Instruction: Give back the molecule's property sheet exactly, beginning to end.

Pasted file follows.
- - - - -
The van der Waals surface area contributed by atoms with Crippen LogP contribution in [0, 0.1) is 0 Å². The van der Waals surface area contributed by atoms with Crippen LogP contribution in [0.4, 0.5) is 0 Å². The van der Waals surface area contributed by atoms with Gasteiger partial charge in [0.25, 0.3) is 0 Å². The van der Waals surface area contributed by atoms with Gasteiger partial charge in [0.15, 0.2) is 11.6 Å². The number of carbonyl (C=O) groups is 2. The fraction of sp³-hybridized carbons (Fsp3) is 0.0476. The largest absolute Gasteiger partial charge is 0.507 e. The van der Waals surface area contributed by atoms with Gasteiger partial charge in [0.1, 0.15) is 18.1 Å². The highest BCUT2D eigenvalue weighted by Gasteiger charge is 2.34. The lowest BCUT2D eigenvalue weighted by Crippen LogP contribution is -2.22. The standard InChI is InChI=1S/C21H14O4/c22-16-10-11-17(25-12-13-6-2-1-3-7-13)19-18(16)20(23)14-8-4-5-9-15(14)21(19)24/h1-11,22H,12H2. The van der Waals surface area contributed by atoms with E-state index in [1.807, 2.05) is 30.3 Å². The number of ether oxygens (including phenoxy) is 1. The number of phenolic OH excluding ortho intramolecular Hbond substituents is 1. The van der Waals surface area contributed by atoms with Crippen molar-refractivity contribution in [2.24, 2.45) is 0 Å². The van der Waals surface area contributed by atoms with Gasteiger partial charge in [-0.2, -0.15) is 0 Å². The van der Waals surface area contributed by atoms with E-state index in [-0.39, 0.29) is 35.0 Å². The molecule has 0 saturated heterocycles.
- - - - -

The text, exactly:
The van der Waals surface area contributed by atoms with Crippen LogP contribution in [0, 0.1) is 0 Å². The van der Waals surface area contributed by atoms with Crippen LogP contribution in [0.4, 0.5) is 0 Å². The van der Waals surface area contributed by atoms with Gasteiger partial charge in [0.25, 0.3) is 0 Å². The van der Waals surface area contributed by atoms with Gasteiger partial charge in [0.15, 0.2) is 11.6 Å². The number of carbonyl (C=O) groups is 2. The fraction of sp³-hybridized carbons (Fsp3) is 0.0476. The largest absolute Gasteiger partial charge is 0.507 e. The van der Waals surface area contributed by atoms with Gasteiger partial charge in [0.1, 0.15) is 18.1 Å². The highest BCUT2D eigenvalue weighted by Gasteiger charge is 2.34. The lowest BCUT2D eigenvalue weighted by Crippen LogP contribution is -2.22. The standard InChI is InChI=1S/C21H14O4/c22-16-10-11-17(25-12-13-6-2-1-3-7-13)19-18(16)20(23)14-8-4-5-9-15(14)21(19)24/h1-11,22H,12H2. The van der Waals surface area contributed by atoms with E-state index in [1.807, 2.05) is 30.3 Å². The number of ether oxygens (including phenoxy) is 1. The number of phenolic OH excluding ortho intramolecular Hbond substituents is 1. The van der Waals surface area contributed by atoms with Crippen molar-refractivity contribution in [2.24, 2.45) is 0 Å². The van der Waals surface area contributed by atoms with Gasteiger partial charge in [-0.2, -0.15) is 0 Å². The van der Waals surface area contributed by atoms with E-state index in [-0.39, 0.29) is 35.0 Å². The molecule has 0 saturated heterocycles.